Let’s say the claimant is 56 years old, is capable of performing sit-down work (Sedentary Exertional Level), is a high school graduate and has past work at McDonald’s.

Step 1

Locate the table under sedentary work.

Step 2

Find the three rows for high school graduates.

Step 3

I googled ‘dictionary of occupational titles fast food worker’ and found a job actually titled FAST-FOODS WORKER. If you click on that link, you’ll see at the bottom in bold that the strength of this job is “L” and the SVP of this job is “2”. (SVP 1-2 is unskilled; 3-4 is semi-skilled; 5 and up is skilled work).

Step 4

Note that the 4th row in the sedentary table has the same education and work experience as our example and warrants a finding of disabled.

Under these facts, the claimant would be found disabled.

Sedentary Grid Rules SSA
EducationPrevious Work ExperienceDecision
11th grade education or lowerUnskilled work or no past relevant workDisabled
11th grade education or lowerSkilled or semiskilled work without transferable skillsDisabled
11th grade education or lowerSkilled or semiskilled work with transferable skillsNot disabled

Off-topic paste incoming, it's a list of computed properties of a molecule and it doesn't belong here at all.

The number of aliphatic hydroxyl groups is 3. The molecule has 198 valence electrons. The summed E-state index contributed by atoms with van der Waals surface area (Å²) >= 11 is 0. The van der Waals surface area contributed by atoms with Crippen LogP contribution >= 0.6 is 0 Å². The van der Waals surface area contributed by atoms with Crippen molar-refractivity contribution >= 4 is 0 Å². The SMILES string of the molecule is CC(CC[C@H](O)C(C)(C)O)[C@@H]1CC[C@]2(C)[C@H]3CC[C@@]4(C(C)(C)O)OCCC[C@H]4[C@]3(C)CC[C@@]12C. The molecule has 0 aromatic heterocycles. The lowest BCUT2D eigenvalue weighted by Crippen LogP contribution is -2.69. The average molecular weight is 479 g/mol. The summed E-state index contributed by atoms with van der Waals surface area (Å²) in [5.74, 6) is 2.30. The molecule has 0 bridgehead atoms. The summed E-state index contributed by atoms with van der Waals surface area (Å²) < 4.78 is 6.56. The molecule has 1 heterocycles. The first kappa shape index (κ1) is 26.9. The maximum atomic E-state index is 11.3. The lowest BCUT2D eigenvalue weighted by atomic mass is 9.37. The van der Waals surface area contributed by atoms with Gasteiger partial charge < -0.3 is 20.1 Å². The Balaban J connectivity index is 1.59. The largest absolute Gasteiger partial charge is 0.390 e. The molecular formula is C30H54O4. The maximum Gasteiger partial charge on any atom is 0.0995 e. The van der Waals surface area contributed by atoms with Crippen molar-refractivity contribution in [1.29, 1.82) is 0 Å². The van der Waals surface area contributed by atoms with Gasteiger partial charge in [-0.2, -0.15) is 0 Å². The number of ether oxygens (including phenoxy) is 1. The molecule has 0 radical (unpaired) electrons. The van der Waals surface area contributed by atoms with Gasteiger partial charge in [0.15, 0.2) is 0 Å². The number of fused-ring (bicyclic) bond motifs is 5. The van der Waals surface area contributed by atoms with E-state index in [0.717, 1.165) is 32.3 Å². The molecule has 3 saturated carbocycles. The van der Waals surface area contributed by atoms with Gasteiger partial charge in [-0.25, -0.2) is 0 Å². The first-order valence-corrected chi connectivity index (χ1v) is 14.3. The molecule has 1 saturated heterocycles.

High school graduate or higherUnskilled work or no past relevant workDisabled
High school graduate or higherSkilled or semiskilled work without transferable skillsDisabled
High school graduate or higherSkilled or semiskilled work with transferable skillsNot disabled
Recent education or training for skilled workUnskilled work or no past relevant workNot disabled
Recent education or training for skilled workSkilled or semiskilled work with or without transferable skillsNot disabled

Light Grid Rules SSA
EducationPrevious Work ExperienceDecision
11th grade education or lowerUnskilled work or no past relevant workDisabled
11th grade education or lowerSkilled or semiskilled work without transferable skillsDisabled
11th grade education or lowerSkilled or semiskilled work with transferable skillsNot disabled
High school graduate or higherUnskilled work or no past relevant workDisabled